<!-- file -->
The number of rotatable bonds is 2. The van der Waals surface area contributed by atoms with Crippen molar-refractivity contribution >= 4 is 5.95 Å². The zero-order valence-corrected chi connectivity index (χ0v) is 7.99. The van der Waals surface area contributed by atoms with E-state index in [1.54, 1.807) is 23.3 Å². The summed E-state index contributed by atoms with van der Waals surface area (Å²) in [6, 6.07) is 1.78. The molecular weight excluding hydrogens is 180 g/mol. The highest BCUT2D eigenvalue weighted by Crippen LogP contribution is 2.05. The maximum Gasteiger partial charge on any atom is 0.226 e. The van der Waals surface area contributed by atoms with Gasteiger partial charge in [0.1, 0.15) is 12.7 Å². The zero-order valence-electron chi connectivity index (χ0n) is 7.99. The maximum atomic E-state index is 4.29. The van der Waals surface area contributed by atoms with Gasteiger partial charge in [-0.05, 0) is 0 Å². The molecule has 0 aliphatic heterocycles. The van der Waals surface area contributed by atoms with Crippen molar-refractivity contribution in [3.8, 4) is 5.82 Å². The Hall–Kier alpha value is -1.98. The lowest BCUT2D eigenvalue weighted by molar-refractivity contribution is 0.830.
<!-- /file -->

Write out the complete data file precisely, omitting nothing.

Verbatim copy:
The number of rotatable bonds is 2. The van der Waals surface area contributed by atoms with Crippen molar-refractivity contribution >= 4 is 5.95 Å². The zero-order valence-corrected chi connectivity index (χ0v) is 7.99. The van der Waals surface area contributed by atoms with E-state index in [1.54, 1.807) is 23.3 Å². The summed E-state index contributed by atoms with van der Waals surface area (Å²) in [6, 6.07) is 1.78. The molecular weight excluding hydrogens is 180 g/mol. The highest BCUT2D eigenvalue weighted by Crippen LogP contribution is 2.05. The maximum Gasteiger partial charge on any atom is 0.226 e. The van der Waals surface area contributed by atoms with Gasteiger partial charge in [0.1, 0.15) is 12.7 Å². The zero-order valence-electron chi connectivity index (χ0n) is 7.99. The maximum atomic E-state index is 4.29. The van der Waals surface area contributed by atoms with Gasteiger partial charge in [-0.05, 0) is 0 Å². The molecule has 0 aliphatic heterocycles. The van der Waals surface area contributed by atoms with Crippen molar-refractivity contribution in [3.8, 4) is 5.82 Å². The Hall–Kier alpha value is -1.98. The lowest BCUT2D eigenvalue weighted by molar-refractivity contribution is 0.830.